Spheres

The unit sphere in any d–dimensional space \mathbb{R}^d is defined to be the set \mathbb{S}_{d-1} = \big\{ (x_1,x_2,\dotsc,x_d) \in \mathbb{R}^d : \sum_{k=1}^d x_k^2=1 \big\}.  The 1-dimensional sphere is, of course, the circle, that we can parametrize by angles:

\varphi \colon [0,2\pi) \in \theta \mapsto e^{i\theta} = \cos \theta + i \sin \theta \equiv (\cos \theta, \sin \theta) \in \mathbb{S}_1

While understanding the definition of homeomorphism, we worked on such a map from a disk D_2 to a square \square_2.  In this section we are going to use this idea to establish a homeomorphism between the 2-dimensional sphere \mathbb{S}_2 \subset \mathbb{R}^3, and the quotient space formed by a proper identification of points in the border of a square \square_2 \subset \mathbb{R}^2.  The construction goes as follows:

  1. Scale the unit sphere by a half, and shift it vertically up by half unit, so the center is at (0,0,\frac{1}{2}).
  2. The plane \{ x_3=0\} intersects this sphere at the origin.  We identify this point with the center of the disk D_2.
  3. For each 0 \leq \lambda < 1, the horizontal plane \{x_3=\lambda\} intersects this sphere in the circle \big\{ (x_1,x_2,\lambda) \in \mathbb{R}^3 : x_1^2 + x_2^2 + (\lambda - \frac{1}{2})^2 = \frac{1}{4} \big\}: the center is at (0,0,\lambda), and the radius is \sqrt{\frac{1}{4}-(\lambda-\frac{1}{2})^2}.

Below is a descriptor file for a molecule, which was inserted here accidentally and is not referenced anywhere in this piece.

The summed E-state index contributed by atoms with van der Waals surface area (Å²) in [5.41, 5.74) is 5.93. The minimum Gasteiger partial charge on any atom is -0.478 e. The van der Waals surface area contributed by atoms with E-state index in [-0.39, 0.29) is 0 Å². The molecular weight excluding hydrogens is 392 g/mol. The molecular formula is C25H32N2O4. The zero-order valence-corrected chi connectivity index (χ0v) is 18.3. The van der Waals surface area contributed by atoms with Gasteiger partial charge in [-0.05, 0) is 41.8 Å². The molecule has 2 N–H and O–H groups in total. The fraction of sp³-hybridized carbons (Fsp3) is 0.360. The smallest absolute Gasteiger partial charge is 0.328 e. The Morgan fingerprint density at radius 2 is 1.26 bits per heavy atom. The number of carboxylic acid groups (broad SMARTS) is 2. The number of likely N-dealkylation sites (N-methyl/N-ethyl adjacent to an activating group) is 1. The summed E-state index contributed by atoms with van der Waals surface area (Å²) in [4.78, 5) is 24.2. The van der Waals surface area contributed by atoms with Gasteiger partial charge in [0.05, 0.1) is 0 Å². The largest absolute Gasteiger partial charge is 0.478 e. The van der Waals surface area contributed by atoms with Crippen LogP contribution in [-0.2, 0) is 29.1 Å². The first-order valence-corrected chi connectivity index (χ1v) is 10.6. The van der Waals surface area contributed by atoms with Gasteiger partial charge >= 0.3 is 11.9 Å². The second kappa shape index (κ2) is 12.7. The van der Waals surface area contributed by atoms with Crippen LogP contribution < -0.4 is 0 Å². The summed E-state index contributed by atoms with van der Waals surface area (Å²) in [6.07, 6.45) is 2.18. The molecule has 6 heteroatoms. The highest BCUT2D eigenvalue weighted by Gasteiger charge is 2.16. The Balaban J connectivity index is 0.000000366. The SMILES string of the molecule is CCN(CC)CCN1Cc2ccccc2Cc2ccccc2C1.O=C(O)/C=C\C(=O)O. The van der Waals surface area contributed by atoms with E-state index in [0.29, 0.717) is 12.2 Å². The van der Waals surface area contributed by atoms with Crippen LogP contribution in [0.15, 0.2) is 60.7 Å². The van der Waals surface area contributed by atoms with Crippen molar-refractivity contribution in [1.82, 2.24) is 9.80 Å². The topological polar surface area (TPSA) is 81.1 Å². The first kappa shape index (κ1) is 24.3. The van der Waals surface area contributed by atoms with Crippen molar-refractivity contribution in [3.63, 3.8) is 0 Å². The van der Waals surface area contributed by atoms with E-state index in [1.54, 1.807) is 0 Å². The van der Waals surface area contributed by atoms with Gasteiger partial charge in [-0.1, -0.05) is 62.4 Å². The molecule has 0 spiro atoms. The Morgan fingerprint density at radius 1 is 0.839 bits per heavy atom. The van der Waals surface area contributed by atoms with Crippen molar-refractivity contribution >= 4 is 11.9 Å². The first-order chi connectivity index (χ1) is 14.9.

We consider a map that scales this circle to that of radius \lambda, and “places it” on the unit disk D_2 in a natural way.  So far, the map so constructed is injective, onto and continuous.
  4. The issue now is what to do with the last non-void intersection of the sphere with horizontal planes.  This happens at the horizontal plane \{ x_3 = 1\}, and the result is the only point (0,0,1).  We overcome this situation by mapping the whole point into the last circle in D_2, and identifying the whole circle.  We accomplish this by creating the equivalence relation (x_1,x_2) \sim (y_1,y_2) defined by the following rules:
    1. x_1=y_1 and x_2=y_2, or
    2. x_1^2+x_2^2=y_1^2+y_2^2=1.

We have thus created a homeomorphism \varphi_1 \colon \mathbb{S}_2 \to D_2.  Compose this with an homeomorphism \varphi \colon D_2 \to \square_2, and notice that the equivalence relation defined above turns into the equivalence relation (x_1,x_2) \sim (y_1,y_2) defined by the following rules:

  1. x_1=y_1 and x_2=y_2, or
  2. \mathop{\text{max}}\big(\lvert x_1\rvert, \lvert x_2\rvert \big) = \mathop{\text{max}}\big( \lvert y_1\rvert, \lvert y_2\rvert \big) = 1.

Graphically, we represent this set with the diagram below:

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